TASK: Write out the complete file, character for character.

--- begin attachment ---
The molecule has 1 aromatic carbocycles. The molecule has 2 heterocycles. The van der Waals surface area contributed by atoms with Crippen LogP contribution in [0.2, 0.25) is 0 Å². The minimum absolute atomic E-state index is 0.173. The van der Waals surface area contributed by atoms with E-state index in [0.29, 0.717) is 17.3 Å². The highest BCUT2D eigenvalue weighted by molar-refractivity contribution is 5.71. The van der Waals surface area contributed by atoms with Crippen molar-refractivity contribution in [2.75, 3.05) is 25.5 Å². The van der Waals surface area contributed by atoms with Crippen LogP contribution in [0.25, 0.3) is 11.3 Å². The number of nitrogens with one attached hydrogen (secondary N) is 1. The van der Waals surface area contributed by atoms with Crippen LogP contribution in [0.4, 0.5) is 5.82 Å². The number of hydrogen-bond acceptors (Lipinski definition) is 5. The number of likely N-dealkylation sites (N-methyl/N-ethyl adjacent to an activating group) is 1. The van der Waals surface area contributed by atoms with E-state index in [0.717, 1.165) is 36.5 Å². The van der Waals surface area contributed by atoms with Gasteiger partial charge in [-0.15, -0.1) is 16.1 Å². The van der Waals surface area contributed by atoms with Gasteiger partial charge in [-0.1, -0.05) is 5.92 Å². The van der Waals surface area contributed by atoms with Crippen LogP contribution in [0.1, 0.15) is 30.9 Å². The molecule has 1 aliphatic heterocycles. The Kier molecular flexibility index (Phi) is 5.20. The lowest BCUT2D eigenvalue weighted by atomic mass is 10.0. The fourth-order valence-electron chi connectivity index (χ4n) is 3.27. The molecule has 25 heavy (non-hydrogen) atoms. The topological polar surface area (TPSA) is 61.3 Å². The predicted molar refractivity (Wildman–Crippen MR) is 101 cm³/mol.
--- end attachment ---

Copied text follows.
The molecule has 1 aromatic carbocycles. The molecule has 2 heterocycles. The van der Waals surface area contributed by atoms with Crippen LogP contribution in [0.2, 0.25) is 0 Å². The minimum absolute atomic E-state index is 0.173. The van der Waals surface area contributed by atoms with E-state index in [0.29, 0.717) is 17.3 Å². The highest BCUT2D eigenvalue weighted by molar-refractivity contribution is 5.71. The van der Waals surface area contributed by atoms with Crippen molar-refractivity contribution in [2.75, 3.05) is 25.5 Å². The van der Waals surface area contributed by atoms with Crippen LogP contribution in [0.25, 0.3) is 11.3 Å². The number of nitrogens with one attached hydrogen (secondary N) is 1. The van der Waals surface area contributed by atoms with Crippen LogP contribution in [0.4, 0.5) is 5.82 Å². The number of hydrogen-bond acceptors (Lipinski definition) is 5. The number of likely N-dealkylation sites (N-methyl/N-ethyl adjacent to an activating group) is 1. The van der Waals surface area contributed by atoms with E-state index in [0.717, 1.165) is 36.5 Å². The van der Waals surface area contributed by atoms with Gasteiger partial charge in [-0.15, -0.1) is 16.1 Å². The van der Waals surface area contributed by atoms with Gasteiger partial charge in [-0.1, -0.05) is 5.92 Å². The van der Waals surface area contributed by atoms with Crippen LogP contribution in [0.1, 0.15) is 30.9 Å². The molecule has 1 aliphatic heterocycles. The Kier molecular flexibility index (Phi) is 5.20. The lowest BCUT2D eigenvalue weighted by atomic mass is 10.0. The fourth-order valence-electron chi connectivity index (χ4n) is 3.27. The molecule has 25 heavy (non-hydrogen) atoms. The topological polar surface area (TPSA) is 61.3 Å². The predicted molar refractivity (Wildman–Crippen MR) is 101 cm³/mol.